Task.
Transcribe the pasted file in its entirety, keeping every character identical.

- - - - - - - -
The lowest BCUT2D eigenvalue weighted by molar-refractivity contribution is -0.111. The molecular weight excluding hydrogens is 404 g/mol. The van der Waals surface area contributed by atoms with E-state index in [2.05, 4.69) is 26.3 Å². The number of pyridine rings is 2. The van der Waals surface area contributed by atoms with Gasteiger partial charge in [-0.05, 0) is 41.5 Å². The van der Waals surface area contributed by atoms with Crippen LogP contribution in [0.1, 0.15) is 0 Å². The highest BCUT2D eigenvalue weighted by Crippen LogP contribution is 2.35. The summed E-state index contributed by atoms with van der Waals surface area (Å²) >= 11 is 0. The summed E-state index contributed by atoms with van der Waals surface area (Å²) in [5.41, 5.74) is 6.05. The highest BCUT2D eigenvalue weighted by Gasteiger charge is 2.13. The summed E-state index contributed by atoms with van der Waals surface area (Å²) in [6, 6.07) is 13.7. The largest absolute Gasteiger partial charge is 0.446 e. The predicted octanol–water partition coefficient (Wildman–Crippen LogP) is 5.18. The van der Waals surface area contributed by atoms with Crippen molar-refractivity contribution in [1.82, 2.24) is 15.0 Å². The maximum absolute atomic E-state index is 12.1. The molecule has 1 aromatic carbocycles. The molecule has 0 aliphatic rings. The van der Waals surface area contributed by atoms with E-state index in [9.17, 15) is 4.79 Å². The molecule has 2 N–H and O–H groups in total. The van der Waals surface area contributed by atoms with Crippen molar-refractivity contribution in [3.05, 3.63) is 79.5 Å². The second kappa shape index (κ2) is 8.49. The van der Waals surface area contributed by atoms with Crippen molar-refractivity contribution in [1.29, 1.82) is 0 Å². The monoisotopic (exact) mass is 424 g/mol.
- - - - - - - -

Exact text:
The lowest BCUT2D eigenvalue weighted by molar-refractivity contribution is -0.111. The molecular weight excluding hydrogens is 404 g/mol. The van der Waals surface area contributed by atoms with E-state index in [2.05, 4.69) is 26.3 Å². The number of pyridine rings is 2. The van der Waals surface area contributed by atoms with Gasteiger partial charge in [-0.05, 0) is 41.5 Å². The van der Waals surface area contributed by atoms with Crippen LogP contribution in [0.1, 0.15) is 0 Å². The highest BCUT2D eigenvalue weighted by Crippen LogP contribution is 2.35. The summed E-state index contributed by atoms with van der Waals surface area (Å²) >= 11 is 0. The summed E-state index contributed by atoms with van der Waals surface area (Å²) in [5.41, 5.74) is 6.05. The highest BCUT2D eigenvalue weighted by Gasteiger charge is 2.13. The summed E-state index contributed by atoms with van der Waals surface area (Å²) in [6, 6.07) is 13.7. The largest absolute Gasteiger partial charge is 0.446 e. The predicted octanol–water partition coefficient (Wildman–Crippen LogP) is 5.18. The van der Waals surface area contributed by atoms with Crippen molar-refractivity contribution in [1.82, 2.24) is 15.0 Å². The maximum absolute atomic E-state index is 12.1. The molecule has 1 aromatic carbocycles. The molecule has 0 aliphatic rings. The van der Waals surface area contributed by atoms with E-state index in [9.17, 15) is 4.79 Å². The molecule has 2 N–H and O–H groups in total. The van der Waals surface area contributed by atoms with Crippen molar-refractivity contribution in [3.05, 3.63) is 79.5 Å². The second kappa shape index (κ2) is 8.49. The van der Waals surface area contributed by atoms with Crippen molar-refractivity contribution in [1.29, 1.82) is 0 Å². The monoisotopic (exact) mass is 424 g/mol.